that, we group them together
under one name, and we do so, moreover, advisedly, fully conscious of what it implies. It was early realised that the two are so closely related as not merely to justify, but to necessitate our treating them together. Such indications as we have of the primeval Germanic customs, laws and ethical values, prove that those earliest forbears of the race were one with their younger kinsmen in mode of thought, and in that which unites thoughts and feelings and makes them the bearers of personality.
In this light from the North we can see, then, that the Suevi and the Marcomanni and whatever they were called, were not mere creatures of the moment, devoid of character, as the Romans fondly imagined. With the aid of the Northmen we can interpret all, or nearly all the scattered notes that have been handed down, and find something human in what our authorities found meaningless. We can dimly perceive, for instance, that the alternating fealty and infidelity of the Germanic tribes, which so often led the Romans to harsh measures, had in reality its foundation in an ethical system. And we can plainly see that behind their actions, with such vices and such virtues, stood a character widely different from the Roman, but neither more natural nor unnatural, in principle just as consistent, just as rational, and no less bound by the consideration of preserving a certain unity in the personality. And a political genius like Cæsar recognised that if his plans concerning these barbarians were to be of any firmness in themselves, it was not enough that he thought them out in Latin. His eagerness to penetrate beneath the thought of these Germani, down to the habit of mind which determined their form of utterance, is in itself a testimony to the fact that these barbarians bore the stamp of culture and the mark of character.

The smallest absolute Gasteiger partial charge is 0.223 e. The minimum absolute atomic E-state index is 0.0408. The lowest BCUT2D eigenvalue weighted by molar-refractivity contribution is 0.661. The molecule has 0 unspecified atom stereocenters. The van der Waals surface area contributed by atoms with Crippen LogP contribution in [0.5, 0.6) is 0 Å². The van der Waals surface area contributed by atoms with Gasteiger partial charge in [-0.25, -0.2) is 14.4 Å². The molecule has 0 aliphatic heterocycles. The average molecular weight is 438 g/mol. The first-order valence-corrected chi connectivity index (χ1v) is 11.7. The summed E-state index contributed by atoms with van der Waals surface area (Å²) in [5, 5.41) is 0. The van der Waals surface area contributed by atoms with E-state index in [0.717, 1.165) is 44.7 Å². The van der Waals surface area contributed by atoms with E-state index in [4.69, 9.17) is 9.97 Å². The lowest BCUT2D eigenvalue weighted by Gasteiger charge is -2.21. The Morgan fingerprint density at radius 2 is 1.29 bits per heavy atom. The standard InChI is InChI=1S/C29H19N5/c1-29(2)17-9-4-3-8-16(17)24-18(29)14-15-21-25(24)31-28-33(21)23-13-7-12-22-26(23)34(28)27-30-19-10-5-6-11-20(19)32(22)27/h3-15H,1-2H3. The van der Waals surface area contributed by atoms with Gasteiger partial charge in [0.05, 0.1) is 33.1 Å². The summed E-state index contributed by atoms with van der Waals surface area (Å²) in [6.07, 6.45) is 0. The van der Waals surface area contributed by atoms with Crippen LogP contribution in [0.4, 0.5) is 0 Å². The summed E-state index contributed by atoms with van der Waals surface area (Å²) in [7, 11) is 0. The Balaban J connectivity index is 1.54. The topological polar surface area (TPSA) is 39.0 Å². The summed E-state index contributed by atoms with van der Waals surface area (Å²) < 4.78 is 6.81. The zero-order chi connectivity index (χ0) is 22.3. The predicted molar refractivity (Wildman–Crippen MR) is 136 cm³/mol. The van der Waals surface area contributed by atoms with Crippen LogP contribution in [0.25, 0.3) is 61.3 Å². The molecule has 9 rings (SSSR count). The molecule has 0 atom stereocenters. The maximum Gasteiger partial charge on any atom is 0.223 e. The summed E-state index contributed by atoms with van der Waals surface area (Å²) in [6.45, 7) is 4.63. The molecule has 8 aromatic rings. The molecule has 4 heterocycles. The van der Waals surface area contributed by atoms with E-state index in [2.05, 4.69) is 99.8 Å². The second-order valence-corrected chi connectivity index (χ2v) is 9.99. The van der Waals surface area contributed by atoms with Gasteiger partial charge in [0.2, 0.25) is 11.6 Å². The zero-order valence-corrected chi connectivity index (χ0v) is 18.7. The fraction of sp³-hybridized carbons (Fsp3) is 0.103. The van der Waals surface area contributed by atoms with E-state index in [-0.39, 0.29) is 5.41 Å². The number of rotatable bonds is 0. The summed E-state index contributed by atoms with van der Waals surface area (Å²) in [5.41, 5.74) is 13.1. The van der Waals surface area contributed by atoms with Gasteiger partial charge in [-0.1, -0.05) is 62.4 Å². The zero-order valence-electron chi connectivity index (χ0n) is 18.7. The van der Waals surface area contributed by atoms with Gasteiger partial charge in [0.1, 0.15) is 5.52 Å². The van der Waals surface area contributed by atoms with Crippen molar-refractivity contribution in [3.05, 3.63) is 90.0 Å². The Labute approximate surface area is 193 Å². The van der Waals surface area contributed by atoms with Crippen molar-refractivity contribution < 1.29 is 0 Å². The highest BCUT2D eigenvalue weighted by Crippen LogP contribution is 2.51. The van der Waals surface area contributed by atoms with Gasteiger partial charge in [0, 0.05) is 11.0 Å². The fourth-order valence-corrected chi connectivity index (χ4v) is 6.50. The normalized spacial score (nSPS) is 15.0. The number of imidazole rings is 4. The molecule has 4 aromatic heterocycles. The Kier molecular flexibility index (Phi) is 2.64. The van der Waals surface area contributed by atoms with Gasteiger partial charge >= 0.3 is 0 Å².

We are better off than the Romans in that we have been guided to a view of the Germanic life from within. The Romans had excellent opportunities of observation, and were often keen observers; the great majority of what the Romans and the Greeks wrote about the Germanic people is right in its way.
But every single remark, great or small, reveals its derivation from